After two weeks of chaos, Cyprus opens its banks again. But borrowing was tightly controlled.
Homes ripped apart by the superstorm are proving to be magnets for bargain hunters—but not everyone is getting a good deal.
The blunt-spoken billionaire mayor may be popular in Washington and New York, but that popularity doesn't extend to other parts of the country.
Will the Texas congressman pay up?
We can reduce street crimes by making the gun owner responsible for whatever happens with the weapon, no matter who pulls the trigger.
An earthquake could decimate 2 million of the city's 3 milion apartments. But not everyone is happy with Turkey's solution.
A new report by the EPA found that the majority of rivers and streams can't support healthy aquatic life.
What was once popular opinion – and public policy – in San Francisco could soon be the national norm.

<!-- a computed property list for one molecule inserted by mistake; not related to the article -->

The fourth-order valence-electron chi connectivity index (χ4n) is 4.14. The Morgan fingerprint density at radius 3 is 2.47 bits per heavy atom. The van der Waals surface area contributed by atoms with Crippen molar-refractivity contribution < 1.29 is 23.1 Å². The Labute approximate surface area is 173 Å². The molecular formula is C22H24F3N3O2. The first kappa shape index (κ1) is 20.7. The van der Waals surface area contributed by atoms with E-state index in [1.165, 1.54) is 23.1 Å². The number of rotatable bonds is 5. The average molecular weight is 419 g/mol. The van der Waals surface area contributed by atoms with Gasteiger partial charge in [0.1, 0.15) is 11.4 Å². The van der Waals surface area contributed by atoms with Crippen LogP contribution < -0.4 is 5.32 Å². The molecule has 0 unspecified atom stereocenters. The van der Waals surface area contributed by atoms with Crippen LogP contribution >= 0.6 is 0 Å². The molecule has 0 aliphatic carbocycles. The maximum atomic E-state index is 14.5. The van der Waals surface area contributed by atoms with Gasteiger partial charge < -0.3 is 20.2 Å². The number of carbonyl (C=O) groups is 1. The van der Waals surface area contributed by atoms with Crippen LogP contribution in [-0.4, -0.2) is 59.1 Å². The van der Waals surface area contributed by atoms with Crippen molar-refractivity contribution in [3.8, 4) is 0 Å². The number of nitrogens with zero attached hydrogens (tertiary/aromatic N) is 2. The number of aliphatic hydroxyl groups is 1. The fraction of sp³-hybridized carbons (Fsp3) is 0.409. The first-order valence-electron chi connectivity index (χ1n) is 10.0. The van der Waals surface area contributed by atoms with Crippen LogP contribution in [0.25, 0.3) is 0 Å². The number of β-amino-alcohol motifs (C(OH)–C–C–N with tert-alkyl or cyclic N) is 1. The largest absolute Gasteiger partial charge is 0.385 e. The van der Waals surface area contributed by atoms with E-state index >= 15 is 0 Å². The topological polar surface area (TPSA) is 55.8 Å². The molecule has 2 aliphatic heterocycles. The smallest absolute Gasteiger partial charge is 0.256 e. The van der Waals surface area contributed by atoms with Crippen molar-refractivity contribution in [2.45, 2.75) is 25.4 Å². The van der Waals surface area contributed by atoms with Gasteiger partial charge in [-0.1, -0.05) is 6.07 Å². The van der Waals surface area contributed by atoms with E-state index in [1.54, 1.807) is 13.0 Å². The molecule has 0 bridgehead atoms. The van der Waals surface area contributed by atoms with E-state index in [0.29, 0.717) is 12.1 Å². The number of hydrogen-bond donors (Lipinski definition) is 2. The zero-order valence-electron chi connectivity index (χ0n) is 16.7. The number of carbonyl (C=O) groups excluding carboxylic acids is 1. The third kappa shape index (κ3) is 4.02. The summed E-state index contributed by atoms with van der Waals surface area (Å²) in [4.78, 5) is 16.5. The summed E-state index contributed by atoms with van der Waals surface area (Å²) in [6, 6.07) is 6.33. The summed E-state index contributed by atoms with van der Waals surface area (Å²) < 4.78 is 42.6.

The 1994 Assault Weapons Ban had important, positive effects that were just beginning to take root when it expired in 2004.
Georgia's state senate just declared that it, not its neighbor to the north, controls part of the Tennessee River at Nickajack.
Arizona wants to tie bathroom access to birth certificates; scientists sound warning about pit latrines; a municipal government does BYO toilet paper.
The city is tightening the rules governing its famous red light district. Will the efforts cut down on sex trafficking or make the problem worse?
Public parks in upper-income, predominantly-white communities in Kansas City were more likely to have playgrounds, water features and trails.
It's a misleading metric that actually tells us very little about efficiency.
The scandal has prompted China's government to acknowledge the nation's intense problem with food safety.
New evidence from the stop-and-frisk lawsuit.
A federal agency worries they could aid terrorists. But really, they expose our vulnerabilities.
Experts weigh in on how law enforcement should engage in and implement these tactics.
You probably don't want to know.